Learning How To Learn

Adeyemi Olusegun
Jan 6 · 5 min read

I want to reserve special thanks for Mr Franklin Anochiam, who was saddled with the responsibility of taking us through word processing but decided to take us through the path of self discovery by teaching us the concept of — How To Learn.

He started the class by introducing us to the book written by author Dr. Barbara Oakley titled “ A Mind for Numbers: How to Excel at Math and Science (Even If You Flunked Algebra)”. The major talking points revolved around the concepts of “Focused” and “Diffused” learning — using the pinball machine as an analogy.

Since the very beginning of the 21st century, neuroscientists have been making profound advances in understanding the two different types of networks that the brain switches between — highly attentive states and more relaxed default mode networks.[i] We’ll call the thinking processes related to these networks the focused mode and diffuse mode, respectively — these modes are highly important for learning. It seems you frequently switch back and forth between these two modes in your day-to-day activities. You’re in either one mode or the other — not consciously in both at the same time. The diffuse mode does seem to be able to work quietly in the background on something you are not actively focusing on. Sometimes you may also flicker for a rapid moment to diffuse mode thinking.

Focused-mode thinking is essential for studying math and science. It involves a direct approach to solving problems using rational, sequential, analytical approaches. The focused mode is associated with the concentrating abilities of the brain’s prefrontal cortex, located right behind your forehead. Turn your attention to something and just like — the focused mode is on, like the tight, penetrating beam of a flashlight.

Diffuse-mode thinking is also essential for learning math and science. It is what allows us to suddenly gain a new insight on a problem we’ve been struggling with, and is associated with “big picture” perspectives. Diffuse-mode thinking is what happens when you relax your attention and just let your mind wander. This relaxation can allow different areas of the brain to hook up and return valuable insights. Unlike the focused mode, the diffuse mode is not affiliated with any one area of the brain — you can think of it as being “diffused” throughout the brain.Diffuse-mode insights often flow out of preliminary thinking that’s been done in the focused mode. (The diffuse mode must have clay to make bricks!)

The Focused Mode — A Tight Pinball Machine

To understand focused and diffuse mental processes, we’re going to play some pinball. (Metaphors are powerful tools for learning in math and science.) In the old game of pinball, you pull back on a spring-loaded plunger and it whacks a ball, which ends up bouncing randomly around the circular rubber bumpers.

Take a look at the following illustration. When you focus your attention on a problem, your mind pulls back the mental plunger and releases a thought. Boom — that thought takes off, bumping around like the pinball in the head on the left. This is the focused mode of thinking.

The diffuse approach on the right often involves a big-picture perspective. This thinking mode is useful when you are learning something new. As you can see, the diffuse mode doesn’t allow you to focus tightly and intently to solve a specific problem — but it can allow you to get closer to where that solution lies because you’re able to travel farther before running into another bumper.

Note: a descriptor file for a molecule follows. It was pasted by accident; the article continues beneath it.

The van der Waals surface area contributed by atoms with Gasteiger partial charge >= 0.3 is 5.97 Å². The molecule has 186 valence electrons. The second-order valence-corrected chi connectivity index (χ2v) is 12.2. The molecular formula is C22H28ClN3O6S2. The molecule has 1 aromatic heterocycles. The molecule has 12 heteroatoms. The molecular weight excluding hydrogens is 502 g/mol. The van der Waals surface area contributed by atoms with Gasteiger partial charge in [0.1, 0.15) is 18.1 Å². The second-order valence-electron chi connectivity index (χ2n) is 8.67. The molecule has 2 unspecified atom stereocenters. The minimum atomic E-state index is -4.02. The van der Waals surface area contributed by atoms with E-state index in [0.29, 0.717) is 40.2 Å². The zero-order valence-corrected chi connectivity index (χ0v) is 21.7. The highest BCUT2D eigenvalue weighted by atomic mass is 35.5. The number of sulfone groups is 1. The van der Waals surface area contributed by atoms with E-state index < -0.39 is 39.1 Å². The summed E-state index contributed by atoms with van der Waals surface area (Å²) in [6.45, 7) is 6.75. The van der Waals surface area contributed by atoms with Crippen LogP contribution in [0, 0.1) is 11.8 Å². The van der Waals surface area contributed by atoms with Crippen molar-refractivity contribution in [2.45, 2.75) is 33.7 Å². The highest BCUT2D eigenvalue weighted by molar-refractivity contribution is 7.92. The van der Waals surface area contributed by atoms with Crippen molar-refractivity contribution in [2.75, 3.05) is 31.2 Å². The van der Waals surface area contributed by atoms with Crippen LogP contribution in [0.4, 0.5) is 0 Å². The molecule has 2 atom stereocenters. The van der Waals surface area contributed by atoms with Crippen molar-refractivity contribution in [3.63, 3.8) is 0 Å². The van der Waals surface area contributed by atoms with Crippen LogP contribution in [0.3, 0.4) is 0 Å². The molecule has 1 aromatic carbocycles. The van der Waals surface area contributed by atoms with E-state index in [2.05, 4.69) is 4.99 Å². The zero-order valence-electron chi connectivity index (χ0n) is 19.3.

Notice how the round bumpers are very close together in the focused mode. In contrast, the diffuse mode on The right has circular rubber further apart. (If you want to pursue the metaphor further, you can think of each bumper as a cluster of neurons).

Pomodoro Technique

Using Wikipedia as a research tool, Pomodoro means tomatoes in Italia - after the tomato-shaped kitchen timer that Cirillo used as a university student. The Pomodoro Technique is a time management method developed by Francesco Cirillo in the late 1980s. The technique uses a timer to break down work into intervals, traditionally 25 minutes in length, separated by short breaks. These intervals are named pomodoros.

There are six steps in the original technique:

1. Decide on the task to be done.
2. Set the pomodoro timer (traditionally to 25 minutes).
3. Work on the task.
4. End work when the timer rings and put a checkmark on a piece of paper.
5. If you have fewer than four checkmarks, take a short break (3–5 minutes), then go to step 2.
6. After four pomodoros, take a longer break (15–30 minutes), reset your checkmark count to zero, then go to step 1.

The stages of planning, tracking, recording, processing and visualizing are fundamental to the technique. In the planning phase, tasks are prioritized by recording them in a “To Do Today” list. This enables users to estimate the effort tasks require. As pomodoros are completed, they are recorded, adding to a sense of accomplishment and providing raw data for subsequent self-observation and improvement.

For the purposes of the technique, a pomodoro is the interval of time spent working.[1] After task completion, any time remaining in the Pomodoro is devoted to overlearning. Regular breaks are taken, aiding assimilation. A short (3–5 minutes) rest separates consecutive pomodoros. Four pomodoros form a set. A longer (15–30 minute) rest is taken between sets.

A goal of the technique is to reduce the impact of internal and external interruptions on focus and flow. A pomodoro is indivisible; when interrupted during a pomodoro, either the other activity must be recorded and postponed (inform — negotiate — schedule — call back) or the pomodoro must be abandoned.

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